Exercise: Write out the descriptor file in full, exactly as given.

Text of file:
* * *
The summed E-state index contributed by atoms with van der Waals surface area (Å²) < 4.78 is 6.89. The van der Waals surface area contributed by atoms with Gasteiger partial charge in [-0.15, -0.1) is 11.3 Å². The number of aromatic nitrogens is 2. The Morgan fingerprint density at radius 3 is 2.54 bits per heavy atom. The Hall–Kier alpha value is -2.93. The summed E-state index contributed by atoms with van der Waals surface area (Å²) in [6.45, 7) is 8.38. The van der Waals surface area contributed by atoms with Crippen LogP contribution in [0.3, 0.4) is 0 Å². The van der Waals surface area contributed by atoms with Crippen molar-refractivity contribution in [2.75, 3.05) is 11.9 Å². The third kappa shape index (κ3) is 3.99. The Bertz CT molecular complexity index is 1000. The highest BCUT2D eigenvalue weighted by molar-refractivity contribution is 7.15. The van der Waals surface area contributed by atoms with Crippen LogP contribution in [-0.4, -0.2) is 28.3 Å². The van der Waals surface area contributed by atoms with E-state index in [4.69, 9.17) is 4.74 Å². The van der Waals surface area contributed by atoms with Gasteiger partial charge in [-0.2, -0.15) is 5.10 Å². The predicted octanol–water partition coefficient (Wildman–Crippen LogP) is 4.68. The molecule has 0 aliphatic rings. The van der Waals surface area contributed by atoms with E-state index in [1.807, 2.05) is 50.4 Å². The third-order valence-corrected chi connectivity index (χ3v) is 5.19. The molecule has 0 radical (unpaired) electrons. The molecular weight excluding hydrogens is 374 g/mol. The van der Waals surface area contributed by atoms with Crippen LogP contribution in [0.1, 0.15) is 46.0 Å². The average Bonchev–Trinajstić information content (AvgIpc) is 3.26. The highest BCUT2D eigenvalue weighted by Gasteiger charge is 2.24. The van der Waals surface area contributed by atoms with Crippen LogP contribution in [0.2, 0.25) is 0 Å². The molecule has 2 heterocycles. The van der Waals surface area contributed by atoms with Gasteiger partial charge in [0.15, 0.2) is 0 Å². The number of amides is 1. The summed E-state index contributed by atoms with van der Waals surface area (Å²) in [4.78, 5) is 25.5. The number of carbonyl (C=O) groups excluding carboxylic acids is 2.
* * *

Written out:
The summed E-state index contributed by atoms with van der Waals surface area (Å²) < 4.78 is 6.89. The van der Waals surface area contributed by atoms with Gasteiger partial charge in [-0.15, -0.1) is 11.3 Å². The number of aromatic nitrogens is 2. The Morgan fingerprint density at radius 3 is 2.54 bits per heavy atom. The Hall–Kier alpha value is -2.93. The summed E-state index contributed by atoms with van der Waals surface area (Å²) in [6.45, 7) is 8.38. The van der Waals surface area contributed by atoms with Crippen LogP contribution in [0.3, 0.4) is 0 Å². The van der Waals surface area contributed by atoms with Crippen molar-refractivity contribution in [2.75, 3.05) is 11.9 Å². The third kappa shape index (κ3) is 3.99. The Bertz CT molecular complexity index is 1000. The highest BCUT2D eigenvalue weighted by molar-refractivity contribution is 7.15. The van der Waals surface area contributed by atoms with Crippen LogP contribution in [-0.4, -0.2) is 28.3 Å². The van der Waals surface area contributed by atoms with E-state index in [4.69, 9.17) is 4.74 Å². The van der Waals surface area contributed by atoms with Gasteiger partial charge in [-0.2, -0.15) is 5.10 Å². The predicted octanol–water partition coefficient (Wildman–Crippen LogP) is 4.68. The molecule has 0 aliphatic rings. The van der Waals surface area contributed by atoms with E-state index in [1.807, 2.05) is 50.4 Å². The third-order valence-corrected chi connectivity index (χ3v) is 5.19. The molecule has 0 radical (unpaired) electrons. The molecular weight excluding hydrogens is 374 g/mol. The van der Waals surface area contributed by atoms with Crippen LogP contribution in [0.1, 0.15) is 46.0 Å². The average Bonchev–Trinajstić information content (AvgIpc) is 3.26. The highest BCUT2D eigenvalue weighted by Gasteiger charge is 2.24. The van der Waals surface area contributed by atoms with Crippen LogP contribution in [0.2, 0.25) is 0 Å². The molecule has 2 heterocycles. The van der Waals surface area contributed by atoms with Gasteiger partial charge in [0.15, 0.2) is 0 Å². The number of amides is 1. The summed E-state index contributed by atoms with van der Waals surface area (Å²) in [4.78, 5) is 25.5. The number of carbonyl (C=O) groups excluding carboxylic acids is 2.